- What other names is Heather known by?
- What is Heather?
- How does Heather work?
- Are there safety concerns?
- Dosing considerations for Heather.
Brande, Bregère, Bregotte, Brezo, Bruyère, Bruyère Callune, Bruyère Commune, Bucane, Calluna vulgaris, Calluna Vulgaris Flos, Callunae Vulgaris Herba, Callune, Callune Fausse Bruyère, Erica vulgaris, Grosse Brande, Ling, Scotch Heather.
Heather is a plant. The flower, leaf, and plant top are used to make medicine.
People take heather as a tea for kidney and lower urinary tract conditions, prostate enlargement, fluid retention, gout, arthritis, sleep disorders, breathing problems, cough, and colds. They also take it for digestive disorders such as diarrhea, spasms, and stomach pain (colic), and for diseases of the liver and gallbladder. It is sometimes used to cause sweating.
In combination with other herbs, heather is used for treating diabetes, menstrual discomfort, menopause, and nervous exhaustion. Other uses include stimulation of digestion and regulation of the circulatory system.
Some people add heather to bathwater for treating wounds.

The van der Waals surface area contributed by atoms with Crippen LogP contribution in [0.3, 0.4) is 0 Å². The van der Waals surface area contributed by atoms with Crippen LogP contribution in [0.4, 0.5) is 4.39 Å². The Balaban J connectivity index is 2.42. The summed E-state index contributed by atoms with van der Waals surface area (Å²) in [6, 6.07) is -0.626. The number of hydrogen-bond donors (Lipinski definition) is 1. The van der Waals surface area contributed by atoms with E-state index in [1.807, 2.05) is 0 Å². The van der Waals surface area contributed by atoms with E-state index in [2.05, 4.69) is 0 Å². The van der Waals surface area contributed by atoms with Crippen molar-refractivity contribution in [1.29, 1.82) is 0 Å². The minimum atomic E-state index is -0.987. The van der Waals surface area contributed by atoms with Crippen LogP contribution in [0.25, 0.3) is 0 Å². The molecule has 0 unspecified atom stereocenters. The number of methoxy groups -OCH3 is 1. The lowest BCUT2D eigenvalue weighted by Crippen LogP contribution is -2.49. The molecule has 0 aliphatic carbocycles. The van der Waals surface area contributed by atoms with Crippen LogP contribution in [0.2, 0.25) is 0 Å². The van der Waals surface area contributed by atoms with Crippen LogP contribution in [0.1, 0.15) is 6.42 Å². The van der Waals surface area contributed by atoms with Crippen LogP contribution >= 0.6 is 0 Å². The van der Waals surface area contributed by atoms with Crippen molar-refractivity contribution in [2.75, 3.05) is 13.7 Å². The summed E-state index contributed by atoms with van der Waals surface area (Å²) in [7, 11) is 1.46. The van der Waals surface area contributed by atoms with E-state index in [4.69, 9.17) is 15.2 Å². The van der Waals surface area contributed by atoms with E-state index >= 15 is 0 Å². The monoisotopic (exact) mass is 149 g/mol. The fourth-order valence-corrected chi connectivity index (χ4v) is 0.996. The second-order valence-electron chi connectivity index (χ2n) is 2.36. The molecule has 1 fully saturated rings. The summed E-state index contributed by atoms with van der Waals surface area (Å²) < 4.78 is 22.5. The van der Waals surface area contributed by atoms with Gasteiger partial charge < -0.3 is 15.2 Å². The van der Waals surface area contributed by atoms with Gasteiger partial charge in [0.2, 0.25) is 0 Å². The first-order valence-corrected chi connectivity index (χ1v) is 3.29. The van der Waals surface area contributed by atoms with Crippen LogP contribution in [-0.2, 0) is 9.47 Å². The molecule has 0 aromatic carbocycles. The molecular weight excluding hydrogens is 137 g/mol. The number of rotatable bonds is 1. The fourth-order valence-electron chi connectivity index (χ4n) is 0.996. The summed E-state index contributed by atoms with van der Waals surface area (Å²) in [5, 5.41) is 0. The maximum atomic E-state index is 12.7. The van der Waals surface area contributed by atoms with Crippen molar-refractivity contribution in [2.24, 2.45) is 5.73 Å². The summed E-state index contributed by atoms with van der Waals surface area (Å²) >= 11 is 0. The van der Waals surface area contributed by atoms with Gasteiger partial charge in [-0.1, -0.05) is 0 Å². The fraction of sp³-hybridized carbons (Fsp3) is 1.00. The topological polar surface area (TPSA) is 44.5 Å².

Insufficient Evidence to Rate Effectiveness for...
There isn't enough information to know how heather might work.
Heather might be safe for most people, but the possible side effects are not known.
Special Precautions & Warnings:Pregnancy and breast-feeding: Not enough is known about the use of heather during pregnancy and breast-feeding. Stay on the safe side and avoid use.
The appropriate dose of heather depends on several factors such as the user's age, health, and several other conditions. At this time there is not enough scientific information to determine an appropriate range of doses for heather. Keep in mind that natural products are not always necessarily safe and dosages can be important. Be sure to follow relevant directions on product labels and consult your pharmacist or physician or other healthcare professional before using.
Natural Medicines Comprehensive Database rates effectiveness based on scientific evidence according to the following scale: Effective, Likely Effective, Possibly Effective, Possibly Ineffective, Likely Ineffective, and Insufficient Evidence to Rate (detailed description of each of the ratings).
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Gruenwald J, Brendler T, Jaenicke C. PDR for Herbal Medicines. 1st ed. Montvale, NJ: Medical Economics Company, Inc., 1998.
McGuffin M, Hobbs C, Upton R, Goldberg A, eds. American Herbal Products Association's Botanical Safety Handbook. Boca Raton, FL: CRC Press, LLC 1997.